What's Up With the Media Attention on Vitamins and Supplements?

Vitamins have taken a beating in the media before, but the current public outcry against vitamins and supplements seems to carry more weight.  Millions of Americans take vitamins or supplements on a regular basis, but are these pills doing more harm than good?  Some recent studies have even suggested that vitamins and supplements may be harmful to your health.  Is it time for you to reevaluate your nutritional supplement regimen?

Taking vitamins and supplements seems benign.  After all, how could getting a little extra Vitamin C be harmful to your health?  We have all been taught from a young age that vitamins are important, so important in fact that many of our parents served us up a daily Flintstone character shaped tablet with our orange juice and cereal before school each morning as children.  Today, however, the safety and efficacy of vitamins is being called into question.  It appears that at best we are simply wasting our money on these substances and at worst they are harmful to our health.   With 56 percent of adult men and 72 percent of adult women taking vitamins or dietary supplements at least once a week, this becomes a public health issue.  

Safety of Vitamins and Supplements Called into Question

Unlike prescription medications, vitamins and supplements are largely unregulated by the FDA.  These substances are not tested for safety and efficacy before they go on the market so consumers can't be certain what they are taking when consuming most vitamins.  Often, vitamins and supplements are manufactured in subpar facilities and are intentionally or accidentally mislabeled.  In 2003, for example, researchers tested supplements found in health food stores in Boston.  These tests revealed potentially harmful levels of lead, mercury and arsenic.

In 2012, some mineral supplements sold in New York were found to contain anabolic steroids.  Women taking these supplements began to experience masculinizing symptoms such as lower voices.  The FDA has even found that some vitamins are manufactured in facilities contaminated with rodent feces. In the past, the public has assumed that vitamins and supplements must be safe and harmless but new studies are showing otherwise. 

Are Vitamins and Supplements Effective?

Not only are the manufacturing and labeling practices of vitamins being called into question, the efficacy of these substances is doubtful as well.  Multiple studies have shown that supplemental vitamins are ineffective, they do not help prevent chronic disease or death.  Some studies have indicated multivitamins could reduce risk of certain cancers and lower risk of cataracts, but the research is far from definitive.  While research overall indicates vitamins and supplements have few, and likely no health benefits, its important to note research also shows that taking a daily multivitamin does not cause people to eat worse or neglect their health in other areas.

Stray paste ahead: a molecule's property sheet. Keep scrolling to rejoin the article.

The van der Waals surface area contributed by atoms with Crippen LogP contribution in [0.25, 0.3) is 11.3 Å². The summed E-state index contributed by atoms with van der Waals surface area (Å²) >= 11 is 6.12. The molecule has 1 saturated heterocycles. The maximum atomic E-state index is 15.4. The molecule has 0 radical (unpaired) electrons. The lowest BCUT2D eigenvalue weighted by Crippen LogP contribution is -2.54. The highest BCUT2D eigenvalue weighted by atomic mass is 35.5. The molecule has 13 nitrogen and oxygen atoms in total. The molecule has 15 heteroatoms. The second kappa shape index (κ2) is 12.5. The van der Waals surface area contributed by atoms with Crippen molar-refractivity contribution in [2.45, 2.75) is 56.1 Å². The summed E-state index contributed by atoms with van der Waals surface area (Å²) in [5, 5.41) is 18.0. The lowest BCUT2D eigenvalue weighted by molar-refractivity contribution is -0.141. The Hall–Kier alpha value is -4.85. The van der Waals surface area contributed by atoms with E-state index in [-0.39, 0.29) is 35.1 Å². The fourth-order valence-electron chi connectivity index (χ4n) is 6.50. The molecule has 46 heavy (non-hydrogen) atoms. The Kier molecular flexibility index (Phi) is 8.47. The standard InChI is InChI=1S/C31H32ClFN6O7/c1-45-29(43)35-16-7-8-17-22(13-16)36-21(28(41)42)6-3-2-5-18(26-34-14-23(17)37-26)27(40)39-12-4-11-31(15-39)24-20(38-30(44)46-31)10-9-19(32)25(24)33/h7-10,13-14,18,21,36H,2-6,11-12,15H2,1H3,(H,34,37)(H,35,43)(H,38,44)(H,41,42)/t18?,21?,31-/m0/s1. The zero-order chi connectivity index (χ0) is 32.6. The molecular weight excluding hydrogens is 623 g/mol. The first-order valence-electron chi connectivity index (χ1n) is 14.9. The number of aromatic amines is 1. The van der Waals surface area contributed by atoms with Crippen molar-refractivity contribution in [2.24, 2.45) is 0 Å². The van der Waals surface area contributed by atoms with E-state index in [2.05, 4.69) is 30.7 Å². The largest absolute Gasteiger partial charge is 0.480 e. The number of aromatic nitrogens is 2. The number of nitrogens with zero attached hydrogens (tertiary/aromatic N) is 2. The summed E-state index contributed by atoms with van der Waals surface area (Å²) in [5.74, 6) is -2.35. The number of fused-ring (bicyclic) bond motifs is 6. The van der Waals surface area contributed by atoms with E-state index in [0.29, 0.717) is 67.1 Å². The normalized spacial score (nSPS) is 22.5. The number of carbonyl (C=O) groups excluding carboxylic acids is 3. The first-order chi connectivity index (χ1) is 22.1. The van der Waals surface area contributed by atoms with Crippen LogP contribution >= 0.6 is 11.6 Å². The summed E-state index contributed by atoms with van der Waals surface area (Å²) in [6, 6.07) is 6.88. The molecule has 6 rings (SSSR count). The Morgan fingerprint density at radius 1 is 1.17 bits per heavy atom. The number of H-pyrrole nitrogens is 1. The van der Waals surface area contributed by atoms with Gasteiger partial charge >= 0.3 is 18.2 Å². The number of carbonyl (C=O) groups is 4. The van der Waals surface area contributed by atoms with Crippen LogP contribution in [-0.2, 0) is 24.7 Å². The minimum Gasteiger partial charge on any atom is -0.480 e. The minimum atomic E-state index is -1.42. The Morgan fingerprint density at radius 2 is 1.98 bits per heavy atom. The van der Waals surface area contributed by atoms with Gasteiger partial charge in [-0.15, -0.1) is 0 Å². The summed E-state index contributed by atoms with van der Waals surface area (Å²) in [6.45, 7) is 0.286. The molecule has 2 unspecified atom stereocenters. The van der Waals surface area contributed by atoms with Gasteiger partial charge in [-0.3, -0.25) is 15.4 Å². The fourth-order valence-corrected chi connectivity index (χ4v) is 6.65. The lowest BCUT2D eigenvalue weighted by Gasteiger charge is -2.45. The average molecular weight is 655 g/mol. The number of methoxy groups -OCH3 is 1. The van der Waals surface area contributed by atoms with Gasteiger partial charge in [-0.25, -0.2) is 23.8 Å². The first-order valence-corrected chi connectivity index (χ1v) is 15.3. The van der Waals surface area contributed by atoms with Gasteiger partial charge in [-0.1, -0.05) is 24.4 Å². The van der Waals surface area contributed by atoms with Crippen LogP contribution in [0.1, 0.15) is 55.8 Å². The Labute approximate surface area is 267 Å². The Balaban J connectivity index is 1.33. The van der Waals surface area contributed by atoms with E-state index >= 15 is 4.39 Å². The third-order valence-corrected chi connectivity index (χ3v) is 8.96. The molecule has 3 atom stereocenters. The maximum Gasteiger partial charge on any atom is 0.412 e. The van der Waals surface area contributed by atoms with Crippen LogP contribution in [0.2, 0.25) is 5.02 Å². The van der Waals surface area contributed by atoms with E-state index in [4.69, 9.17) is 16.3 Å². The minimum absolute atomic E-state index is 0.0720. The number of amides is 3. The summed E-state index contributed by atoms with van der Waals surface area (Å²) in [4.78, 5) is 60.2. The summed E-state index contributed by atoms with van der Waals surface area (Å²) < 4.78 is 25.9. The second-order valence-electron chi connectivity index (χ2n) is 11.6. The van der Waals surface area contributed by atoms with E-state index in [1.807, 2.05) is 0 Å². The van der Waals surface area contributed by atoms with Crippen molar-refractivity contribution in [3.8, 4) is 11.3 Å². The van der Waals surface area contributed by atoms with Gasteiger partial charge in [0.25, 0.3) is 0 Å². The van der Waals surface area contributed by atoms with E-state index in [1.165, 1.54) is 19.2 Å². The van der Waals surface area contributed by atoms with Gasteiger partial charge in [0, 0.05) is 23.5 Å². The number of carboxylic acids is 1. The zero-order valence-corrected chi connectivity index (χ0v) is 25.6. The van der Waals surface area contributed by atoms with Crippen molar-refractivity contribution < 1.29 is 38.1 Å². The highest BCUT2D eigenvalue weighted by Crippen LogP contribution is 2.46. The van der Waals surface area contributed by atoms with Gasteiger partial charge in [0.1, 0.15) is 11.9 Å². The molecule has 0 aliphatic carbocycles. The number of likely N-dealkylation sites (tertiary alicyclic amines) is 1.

Most people assume when it comes to vitamins you can't have too much of a good thing.  However, some vitamins can increase risk of certain health problems and interfere with other medications having harmful health effects.  For example, one study showed that supplemental vitamin E increases risk of heart failure.  Another study indicated that vitamin A increases risk of death from lung cancer and can cause birth defects. 

Like prescribed medications, vitamins and supplements have risks.  They can interfere with other prescribed medications.  St. John's wart, for example, interferes with the way the body breaks down birth control pills and antidepressants making them less effective.  Vitamin K counteracts blood thinning medications reducing their efficacy.

Should You Take Vitamins and Supplements?

For most people, eating a healthy diet is the best and safest way to get the vitamins and minerals your body needs.  Consuming a healthy diet removes the risk of consuming mislabeled and poorly manufactured supplemental products and also gives your body other nutrients that cannot be manufactured.  A multivitamin cannot make up for poor eating habits.  A well rounded diet heavy in fruits and vegetables will provide your body with the vitamins it needs while also conferring other health benefits like lowering cholesterol.

There are a few exceptions when it comes to taking vitamins.  People with certain health problems or nutritional deficiencies may benefit from taking vitamins.  Pregnant women, for example, are encouraged to take a folic acid supplement to help prevent birth defects.  

How Do You Know Which Vitamins and Supplements are Safe?

If you do need to take vitamins or supplements for a specific health problem, there are some safely manufactured and labeled products available.  Vitamins and supplements carrying the label "U.S.P. Verified" have been inspected by the U.S. Pharmacopeial Convention.  This entity ensures the supplement contains correctly labeled ingredients without contamination.

Like prescription medications, the risks and benefits of taking vitamins and supplements must be weighed.  It's important to remember that vitamins are not magic pills and taking them does not make up for poor health habits like smoking and unhealthy eating.  Before taking vitamins or supplements, make sure they don't interact with other prescription medications you may be taking and that the supplements you purchase have been safely manufactured. 

 

Will you stop taking a daily multivitamin based on the latest information regarding the safety and efficacy of vitamins and supplements?